Those "black market" websites do it for illegally obtained information (e.g. credit cards), but of course they are illicit to start with.

      I only mentioned it because you mention

      DON'T TELL ANYONE!

      Maybe try to sell it. Cash in and then forget all about it.

      , and I had a vision of the Monty Python style "blackmail" game show!!!!

      • (Score: 1) by Horse With Stripes on Saturday April 12 2014, @10:55PM

        by Horse With Stripes (577) on Saturday April 12 2014, @10:55PM (#30622)

        Considering the government claims Weev broke the law when he "discovered" this security flaw, selling the information about the flaw would have been used as evidence against him as proof of his true intentions ("nothing 'accidental' about that, now is there, ladies and gentlemen of the jury?"). And motive is an element of the crime.

        Also, it's not inconceivable that a prosecutor would claim "any reasonable person can infer that the only way he could have proven the exploit worked to the buyer was by handing over some of the illegally acquired data". And thus he was not only profiting from his crimes by selling the exploits, but also selling personally identifiable data (or however the feds would label it).

        IANAL, and I don't watch the Law & Order reruns, but I'm pretty sure the prosecutors would try to show that selling the exploit was an overt act in furtherance of a criminal conspiracy. They would equate it to someone selling the plans to a bank, or the schedule of an armored car, to someone who was going to use that information to commit a robbery ("because there is no other reason for someone to purchase this type of information unless they were intending to use it to commit a crime").

        • (Score: 1) by opinionated_science on Saturday April 12 2014, @11:19PM

          by opinionated_science (4031) on Saturday April 12 2014, @11:19PM (#30628)

          google monty python blackmail, it is inspired farce for the modern age....!

          • (Score: 1) by Horse With Stripes on Saturday April 12 2014, @11:46PM

            by Horse With Stripes (577) on Saturday April 12 2014, @11:46PM (#30633)

            I can see the similarities ... and the potential for prosecutorial abuse ... all with lights, camera and a nude organist. Combine this with the "someone can sing about dancing talent" call in voting shows and I think we've got a winner. Add a cage match between Judge Judy & Nancy Grace, and they won't even need Ryan Seacrest.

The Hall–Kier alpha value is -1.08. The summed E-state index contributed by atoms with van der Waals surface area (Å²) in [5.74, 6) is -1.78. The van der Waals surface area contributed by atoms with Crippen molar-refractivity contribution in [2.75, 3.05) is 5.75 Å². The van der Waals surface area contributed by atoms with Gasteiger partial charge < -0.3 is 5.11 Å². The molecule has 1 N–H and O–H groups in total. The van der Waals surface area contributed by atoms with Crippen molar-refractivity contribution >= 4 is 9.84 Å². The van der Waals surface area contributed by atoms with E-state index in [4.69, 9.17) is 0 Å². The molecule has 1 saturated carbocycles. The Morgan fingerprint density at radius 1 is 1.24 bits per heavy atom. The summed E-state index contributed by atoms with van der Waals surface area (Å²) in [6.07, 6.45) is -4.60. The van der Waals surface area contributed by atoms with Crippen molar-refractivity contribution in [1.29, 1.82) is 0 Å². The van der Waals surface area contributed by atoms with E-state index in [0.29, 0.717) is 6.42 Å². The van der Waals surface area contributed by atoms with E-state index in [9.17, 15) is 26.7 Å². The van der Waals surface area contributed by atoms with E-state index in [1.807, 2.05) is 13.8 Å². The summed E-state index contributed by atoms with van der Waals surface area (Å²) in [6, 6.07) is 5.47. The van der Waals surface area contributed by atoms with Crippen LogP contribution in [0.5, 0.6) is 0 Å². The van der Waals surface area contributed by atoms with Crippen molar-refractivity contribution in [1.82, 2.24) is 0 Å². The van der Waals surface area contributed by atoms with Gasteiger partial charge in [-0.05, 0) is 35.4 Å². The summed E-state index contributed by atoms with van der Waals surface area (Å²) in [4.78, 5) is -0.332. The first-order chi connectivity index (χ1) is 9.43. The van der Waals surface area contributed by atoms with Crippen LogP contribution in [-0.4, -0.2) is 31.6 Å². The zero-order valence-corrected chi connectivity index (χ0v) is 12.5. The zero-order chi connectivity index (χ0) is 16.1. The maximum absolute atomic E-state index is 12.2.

BTW, I found two different versions of the skit on YouTube. They used the same script (except for the identity of the caller at the end), but were shot on different stages, used some different actors, and had different pictures & film footage. Both needed to burn the organist's bench.

        • (Score: 2) by Angry Jesus on Sunday April 13 2014, @03:36AM

          by Angry Jesus (182) on Sunday April 13 2014, @03:36AM (#30676)

          > selling the information about the flaw would have been used as evidence against him as proof of his true intentions

          The only reason they even knew to persecute him was because he went public with the info. If he had just sold it, they would have never known to come after him. Even if the buyer exploited the information, unless someone else went public in a big way (e.g. talked to journalists rather than just used the info for criminal purposes), they would probably have just swept it all under the rug.

        • (Score: 2) by hemocyanin on Sunday April 13 2014, @06:08PM

          by hemocyanin (186) on Sunday April 13 2014, @06:08PM (#30816) Journal

          Depends on the buyer. If he sold it to the NSA, he'd get money, immunity, and a medal.

    • (Score: 1) by redneckmother on Sunday April 13 2014, @03:00AM

      by redneckmother (3597) on Sunday April 13 2014, @03:00AM (#30666)

      "Maybe try to sell it."

      Yeah, to the NSA. Yeah, that's it!

      Perhaps you've met my wife - uhhh, Morgan Fairchild! Yeah, that's the ticket!

      --
      Mas cerveza por favor.
      • (Score: 0) by Anonymous Coward on Sunday April 13 2014, @04:12AM

        by Anonymous Coward on Sunday April 13 2014, @04:12AM (#30686)
        The young Morgan Fairchild...